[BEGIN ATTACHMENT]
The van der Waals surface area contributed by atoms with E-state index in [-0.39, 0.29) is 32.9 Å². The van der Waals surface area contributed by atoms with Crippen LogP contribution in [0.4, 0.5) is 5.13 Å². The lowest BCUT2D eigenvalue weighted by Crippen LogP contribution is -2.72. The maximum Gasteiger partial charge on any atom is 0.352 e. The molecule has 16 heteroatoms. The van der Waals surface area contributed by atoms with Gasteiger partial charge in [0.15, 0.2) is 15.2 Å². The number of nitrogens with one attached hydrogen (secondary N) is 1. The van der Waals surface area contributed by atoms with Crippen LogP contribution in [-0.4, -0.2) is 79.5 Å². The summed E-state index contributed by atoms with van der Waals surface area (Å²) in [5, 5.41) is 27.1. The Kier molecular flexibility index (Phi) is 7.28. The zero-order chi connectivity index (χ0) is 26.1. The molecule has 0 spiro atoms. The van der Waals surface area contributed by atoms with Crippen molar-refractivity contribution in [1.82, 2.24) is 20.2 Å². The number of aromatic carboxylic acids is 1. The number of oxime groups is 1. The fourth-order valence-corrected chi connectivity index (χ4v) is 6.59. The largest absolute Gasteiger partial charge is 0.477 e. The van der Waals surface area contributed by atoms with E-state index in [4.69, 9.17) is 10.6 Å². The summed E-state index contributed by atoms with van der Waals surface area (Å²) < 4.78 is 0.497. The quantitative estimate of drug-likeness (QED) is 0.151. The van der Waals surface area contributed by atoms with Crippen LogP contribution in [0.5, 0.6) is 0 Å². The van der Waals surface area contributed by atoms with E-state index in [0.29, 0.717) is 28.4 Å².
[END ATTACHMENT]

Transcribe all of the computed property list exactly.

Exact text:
The van der Waals surface area contributed by atoms with E-state index in [-0.39, 0.29) is 32.9 Å². The van der Waals surface area contributed by atoms with Crippen LogP contribution in [0.4, 0.5) is 5.13 Å². The lowest BCUT2D eigenvalue weighted by Crippen LogP contribution is -2.72. The maximum Gasteiger partial charge on any atom is 0.352 e. The molecule has 16 heteroatoms. The van der Waals surface area contributed by atoms with Gasteiger partial charge in [0.15, 0.2) is 15.2 Å². The number of nitrogens with one attached hydrogen (secondary N) is 1. The van der Waals surface area contributed by atoms with Crippen LogP contribution in [-0.4, -0.2) is 79.5 Å². The summed E-state index contributed by atoms with van der Waals surface area (Å²) in [5, 5.41) is 27.1. The Kier molecular flexibility index (Phi) is 7.28. The zero-order chi connectivity index (χ0) is 26.1. The molecule has 0 spiro atoms. The van der Waals surface area contributed by atoms with Crippen molar-refractivity contribution in [1.82, 2.24) is 20.2 Å². The number of aromatic carboxylic acids is 1. The number of oxime groups is 1. The fourth-order valence-corrected chi connectivity index (χ4v) is 6.59. The largest absolute Gasteiger partial charge is 0.477 e. The van der Waals surface area contributed by atoms with E-state index in [4.69, 9.17) is 10.6 Å². The summed E-state index contributed by atoms with van der Waals surface area (Å²) < 4.78 is 0.497. The quantitative estimate of drug-likeness (QED) is 0.151. The van der Waals surface area contributed by atoms with Crippen LogP contribution in [0.5, 0.6) is 0 Å². The van der Waals surface area contributed by atoms with E-state index in [0.29, 0.717) is 28.4 Å².